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Tobias McKenney

Former employer: 
European Commission, DG Internal Market
Former function: 
Policy advisor - copyright unit
New function: 
European intellectual property manager
New employer: 
Google
Policy area: 
Date of Revolving Door: 
June, 2012
Institutional reaction: 

In September 2014, the Commission told CEO that it had no record of any authorisation request from Tobias McKenney to join Google.

The Secretary General of the Commission Catherine Day further told CEO in November 2014 that “I can inform you that Article 16 of the Staff Regulations indeed applies to Mr MCKENNEY. The Commission is currently looking into the matter in order to ascertain whether the rules have been fully complied with in this particular case. This procedure is still ongoing and we are therefore unable to provide any further comments at this point in time.”

Update 2 November 2015: In July 2015, CEO was sent a very short letter by Ms Day which said that the above procedure “has been closed without follow-up” and that “It was found that the person concerned had taken the appropriate steps to inform his service of his intentions to engage in the activity in question, and no objections were raised”. In September 2015, CEO was again told that there were no Commission documents relating to McKenney "informing the Commission about his intention to work for Google and the Commission's authorisation of this".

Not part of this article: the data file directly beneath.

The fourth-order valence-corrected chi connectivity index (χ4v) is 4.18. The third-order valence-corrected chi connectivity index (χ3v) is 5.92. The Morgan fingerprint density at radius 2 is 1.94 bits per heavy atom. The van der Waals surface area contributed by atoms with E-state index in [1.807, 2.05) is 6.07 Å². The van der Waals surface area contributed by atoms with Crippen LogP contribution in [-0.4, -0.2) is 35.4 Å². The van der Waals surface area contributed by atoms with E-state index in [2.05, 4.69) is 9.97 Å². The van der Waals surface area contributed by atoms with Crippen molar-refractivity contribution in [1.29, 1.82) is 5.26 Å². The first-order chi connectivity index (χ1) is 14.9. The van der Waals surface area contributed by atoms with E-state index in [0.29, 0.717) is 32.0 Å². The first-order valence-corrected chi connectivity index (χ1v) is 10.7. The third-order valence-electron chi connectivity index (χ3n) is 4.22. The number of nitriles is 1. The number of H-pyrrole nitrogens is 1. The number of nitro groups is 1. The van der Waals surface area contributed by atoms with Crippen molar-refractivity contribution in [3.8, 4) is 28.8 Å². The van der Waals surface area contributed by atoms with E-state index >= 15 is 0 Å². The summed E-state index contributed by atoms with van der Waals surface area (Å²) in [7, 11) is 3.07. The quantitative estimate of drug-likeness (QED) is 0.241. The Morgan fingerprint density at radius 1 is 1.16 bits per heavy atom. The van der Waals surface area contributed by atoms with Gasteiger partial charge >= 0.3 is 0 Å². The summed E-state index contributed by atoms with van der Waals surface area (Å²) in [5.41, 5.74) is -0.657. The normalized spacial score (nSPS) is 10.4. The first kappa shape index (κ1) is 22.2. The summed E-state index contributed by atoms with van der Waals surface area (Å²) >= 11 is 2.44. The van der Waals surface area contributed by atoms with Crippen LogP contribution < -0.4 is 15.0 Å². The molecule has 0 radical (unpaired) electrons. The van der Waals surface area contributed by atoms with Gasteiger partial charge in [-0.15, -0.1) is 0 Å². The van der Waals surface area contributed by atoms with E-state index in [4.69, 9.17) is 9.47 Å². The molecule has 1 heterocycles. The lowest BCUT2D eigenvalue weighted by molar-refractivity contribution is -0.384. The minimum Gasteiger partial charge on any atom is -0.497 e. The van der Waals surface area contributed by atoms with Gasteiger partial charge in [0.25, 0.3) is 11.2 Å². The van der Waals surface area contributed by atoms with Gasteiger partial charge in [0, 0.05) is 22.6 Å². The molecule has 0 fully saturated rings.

Other info: 

According to information from the Commission, Tobias McKenney was a policy officer in the field of copyright in DG Internal Market from 2009 to 2011. He then held a post of administrative coordination assistant in the area of single market law and relations with the European Parliament in the same DG. McKenney's linked-in profile says that he was a policy advisor in the copyright unit of the Commission from March 2007 to March 2012. His linked-in profile also says that since June 2012, McKenney has been European IP (intellectual property) manager for Google.

In fact, since August 2014, McKenney has been one of six registered European Parliament lobbyists for Google in the EU lobby register (viewed 1 July 2015). Most MEPs are not transparent about the lobbyists that they meet but we do know that McKenney met with Amelia Andersdotter MEP and Emma McClarkin MEP in 2013.

An assistant of an MEP who is close to issues of interest to Google told CEO that the company's lobbying operations are:

“low-key, lobbying indirectly through business coalitions rather than openly as Google. I am sure they know very well that Google is not very popular anymore among EU policymakers … They are also pretty clever on establishing personal relations through events like "MEPs can test the new Google Glass", or "Google@6", in informal evening event for EP assistants with free beers, snacks, table-soccer, Guitar Hero and other fun things. They did the latter once a month a while ago ... Hard to say how successful this all is, of course, but at the very least if helps them to be heard.”

This seems a new 'good cop' approach to lobbying, at least in comparison to the past. Politico recently reported on Google's apparent 'bad cop' approach to lobbying, reporting: “More than a dozen members of Parliament, regulators and tech companies interviewed by POLITICO recalled past meetings with the company’s European arm in which they felt belittled and their opinions brushed aside.”